Baucus Watch, Part II

What’s really inside the senator’s health-care white paper?

As chairman of the Senate Finance Committee, Senator Max Baucus holds the keys to health-care reform; any health-care legislation must pass through his committee. So what he says or doesn’t say is important to those following the twists and turns of the congressional effort to fix our health-care system. This is the second of an occasional series of posts on the senator’s pronouncements. The entire series is archived here.

The senator from Montana brought forth Wednesday what he said was a “Call to Action,” an eighty-nine-page white paper that catalogued the ills of the U.S. health-care system and offered prescriptions—some more vague than others—for treating them. Baucus said the paper, which was not presented in the form of legislation, was the next step after his listening tour in Montana and the nine hearings he held earlier this year. “The health system is so complex that any solution will demand time and attention to make sure we get it right,” Baucus said. “This plan is most certainly a work in progress.”

Baucus fans in the media cheered. Kevin Drum at Mother Jones wrote, “I give serious healthcare reform an 80% chance of passing before June.” Wow! But didn’t Baucus say reform would demand time to make sure we get it right? And didn’t president-elect Obama say that the economy and energy policy will take precedent over health care at the moment? Jonathan Cohn at The New Republic was a little more restrained, but still gleeful. “Universal Coverage: Full Speed Ahead” was the headline on his blog post about the plan, in which he suggested that Baucus would get to work on a bill this year but the question of whether something is actually adopted will depend on politics. Ya think? Ezra Klein at The American Prospect noted that the Baucus policy paper is trying to create a health-reform process and is “the generic Democratic health care plan.”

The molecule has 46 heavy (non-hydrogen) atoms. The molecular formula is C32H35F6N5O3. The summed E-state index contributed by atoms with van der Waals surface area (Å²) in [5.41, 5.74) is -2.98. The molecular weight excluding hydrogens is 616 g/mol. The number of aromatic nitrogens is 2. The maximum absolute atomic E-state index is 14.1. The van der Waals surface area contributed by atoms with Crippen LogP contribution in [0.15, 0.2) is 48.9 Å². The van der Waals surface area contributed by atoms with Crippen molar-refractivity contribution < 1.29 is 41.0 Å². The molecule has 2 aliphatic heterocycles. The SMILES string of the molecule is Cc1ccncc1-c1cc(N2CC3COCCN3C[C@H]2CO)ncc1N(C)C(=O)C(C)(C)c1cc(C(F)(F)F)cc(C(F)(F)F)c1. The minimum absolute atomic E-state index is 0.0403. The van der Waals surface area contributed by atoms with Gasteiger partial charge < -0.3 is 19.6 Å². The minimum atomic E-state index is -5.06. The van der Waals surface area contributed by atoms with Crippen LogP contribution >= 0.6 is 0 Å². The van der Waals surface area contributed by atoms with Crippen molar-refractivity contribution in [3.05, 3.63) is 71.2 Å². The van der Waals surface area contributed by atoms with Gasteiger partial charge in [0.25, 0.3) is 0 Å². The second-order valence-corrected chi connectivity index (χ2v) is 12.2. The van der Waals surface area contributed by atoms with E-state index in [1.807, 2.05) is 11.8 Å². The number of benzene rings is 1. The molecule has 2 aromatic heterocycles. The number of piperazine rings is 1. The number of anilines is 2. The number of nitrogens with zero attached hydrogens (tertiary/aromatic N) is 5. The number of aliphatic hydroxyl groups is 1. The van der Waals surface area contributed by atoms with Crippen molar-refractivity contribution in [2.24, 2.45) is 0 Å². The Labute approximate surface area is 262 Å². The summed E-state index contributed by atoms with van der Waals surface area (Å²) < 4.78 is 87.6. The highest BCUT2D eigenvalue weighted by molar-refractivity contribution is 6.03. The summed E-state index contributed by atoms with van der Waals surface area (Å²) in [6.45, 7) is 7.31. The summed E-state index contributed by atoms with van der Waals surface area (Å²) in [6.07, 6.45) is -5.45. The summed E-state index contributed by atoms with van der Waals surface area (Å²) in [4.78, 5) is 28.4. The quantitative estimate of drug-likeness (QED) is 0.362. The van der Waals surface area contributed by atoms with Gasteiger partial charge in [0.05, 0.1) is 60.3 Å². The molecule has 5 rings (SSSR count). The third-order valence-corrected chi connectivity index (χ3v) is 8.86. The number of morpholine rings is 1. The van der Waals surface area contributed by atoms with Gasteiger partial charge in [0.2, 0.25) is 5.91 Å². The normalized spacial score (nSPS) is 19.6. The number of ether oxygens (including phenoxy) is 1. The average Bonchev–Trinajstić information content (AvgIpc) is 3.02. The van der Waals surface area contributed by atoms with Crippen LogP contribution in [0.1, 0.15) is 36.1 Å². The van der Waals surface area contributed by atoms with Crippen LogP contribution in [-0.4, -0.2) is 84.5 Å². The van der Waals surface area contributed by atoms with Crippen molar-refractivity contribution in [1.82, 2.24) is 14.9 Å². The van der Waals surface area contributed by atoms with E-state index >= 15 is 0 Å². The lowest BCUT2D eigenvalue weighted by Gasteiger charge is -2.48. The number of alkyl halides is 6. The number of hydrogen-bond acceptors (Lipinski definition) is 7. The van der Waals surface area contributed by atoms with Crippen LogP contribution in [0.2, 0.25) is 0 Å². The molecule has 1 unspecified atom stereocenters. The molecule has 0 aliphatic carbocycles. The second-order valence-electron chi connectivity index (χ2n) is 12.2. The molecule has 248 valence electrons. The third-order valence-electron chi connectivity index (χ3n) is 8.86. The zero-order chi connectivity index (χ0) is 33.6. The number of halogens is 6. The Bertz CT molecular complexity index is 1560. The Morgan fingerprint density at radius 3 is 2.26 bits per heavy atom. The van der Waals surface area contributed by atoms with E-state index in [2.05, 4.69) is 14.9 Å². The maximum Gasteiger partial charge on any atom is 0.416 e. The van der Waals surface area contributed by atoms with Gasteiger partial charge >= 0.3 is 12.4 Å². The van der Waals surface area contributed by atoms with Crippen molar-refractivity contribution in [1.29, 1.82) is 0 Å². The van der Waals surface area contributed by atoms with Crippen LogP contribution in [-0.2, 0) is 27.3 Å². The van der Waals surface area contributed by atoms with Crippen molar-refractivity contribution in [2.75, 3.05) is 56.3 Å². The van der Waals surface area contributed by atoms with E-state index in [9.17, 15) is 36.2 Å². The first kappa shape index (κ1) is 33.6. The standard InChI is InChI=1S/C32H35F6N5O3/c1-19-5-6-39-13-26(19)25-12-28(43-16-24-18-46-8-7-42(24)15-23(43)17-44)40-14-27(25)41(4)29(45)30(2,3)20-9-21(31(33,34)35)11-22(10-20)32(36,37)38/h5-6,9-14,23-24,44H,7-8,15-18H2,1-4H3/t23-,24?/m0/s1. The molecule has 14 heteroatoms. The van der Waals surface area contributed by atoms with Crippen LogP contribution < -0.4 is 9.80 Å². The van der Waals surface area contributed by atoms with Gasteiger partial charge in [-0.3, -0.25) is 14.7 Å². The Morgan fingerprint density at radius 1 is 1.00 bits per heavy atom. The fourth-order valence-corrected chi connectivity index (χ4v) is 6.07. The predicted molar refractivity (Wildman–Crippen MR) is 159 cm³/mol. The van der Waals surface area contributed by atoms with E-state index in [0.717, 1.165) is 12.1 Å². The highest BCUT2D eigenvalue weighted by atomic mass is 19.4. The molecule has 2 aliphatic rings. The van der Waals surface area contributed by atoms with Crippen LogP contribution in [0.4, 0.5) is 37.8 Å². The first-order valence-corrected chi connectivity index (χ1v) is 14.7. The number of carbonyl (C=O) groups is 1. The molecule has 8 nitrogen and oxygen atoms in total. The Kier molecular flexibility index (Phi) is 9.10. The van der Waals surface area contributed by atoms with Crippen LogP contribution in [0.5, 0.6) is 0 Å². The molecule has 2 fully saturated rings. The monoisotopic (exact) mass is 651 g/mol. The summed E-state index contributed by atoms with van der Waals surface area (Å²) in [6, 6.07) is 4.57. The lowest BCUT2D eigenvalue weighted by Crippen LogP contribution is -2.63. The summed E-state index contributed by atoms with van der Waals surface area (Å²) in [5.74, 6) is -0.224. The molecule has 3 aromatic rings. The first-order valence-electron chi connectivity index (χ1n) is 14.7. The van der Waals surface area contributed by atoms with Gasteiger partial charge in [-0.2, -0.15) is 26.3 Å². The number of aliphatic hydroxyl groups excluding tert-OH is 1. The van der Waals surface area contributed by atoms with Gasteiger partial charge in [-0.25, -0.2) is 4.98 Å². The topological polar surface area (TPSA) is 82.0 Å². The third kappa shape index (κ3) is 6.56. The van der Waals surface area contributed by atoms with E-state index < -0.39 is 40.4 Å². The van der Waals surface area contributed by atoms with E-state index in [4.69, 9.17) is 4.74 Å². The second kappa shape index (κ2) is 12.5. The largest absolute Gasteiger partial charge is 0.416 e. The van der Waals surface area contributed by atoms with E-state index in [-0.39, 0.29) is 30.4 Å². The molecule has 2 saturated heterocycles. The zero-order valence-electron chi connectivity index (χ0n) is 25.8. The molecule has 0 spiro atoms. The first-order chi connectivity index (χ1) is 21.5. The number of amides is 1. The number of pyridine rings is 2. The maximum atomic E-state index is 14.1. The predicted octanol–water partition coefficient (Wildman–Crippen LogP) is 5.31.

The Era of Good Feelings has arrived. Even Don McCanne M.D., who blogs for Physicians for a National Health Program and supports a single-payer system, said the Baucus paper contains some “valuable recommendations.” And there was the ubiquitous Ron Pollack from Families USA, whom reporters always turn to for a good quote. This time he told The New York Times that “the prospects for meaningful health care reform have never looked better.” He told The Washington Post, “A president’s leadership is most effective before he expends much of his political capital.”

To me the white paper reads like a catchall wish list—a veritable legislative Christmas tree that offers a glimmering ornament for everyone. Baucus talks of a “high performing health care system.” Those are the words The Commonwealth Fund, a New York City-based research and philanthropic organization, uses to describe its proposals. There’s a section on long-term care, which had been virtually ignored during the presidential campaign. Here, Baucus mentions giving states “new tools and incentives” to make home care more available. There’s talk of making information about cost and quality of medical services more transparent that should gladden the hearts of consumer groups; and for the business community, his ideas sound Republicanesque in spots.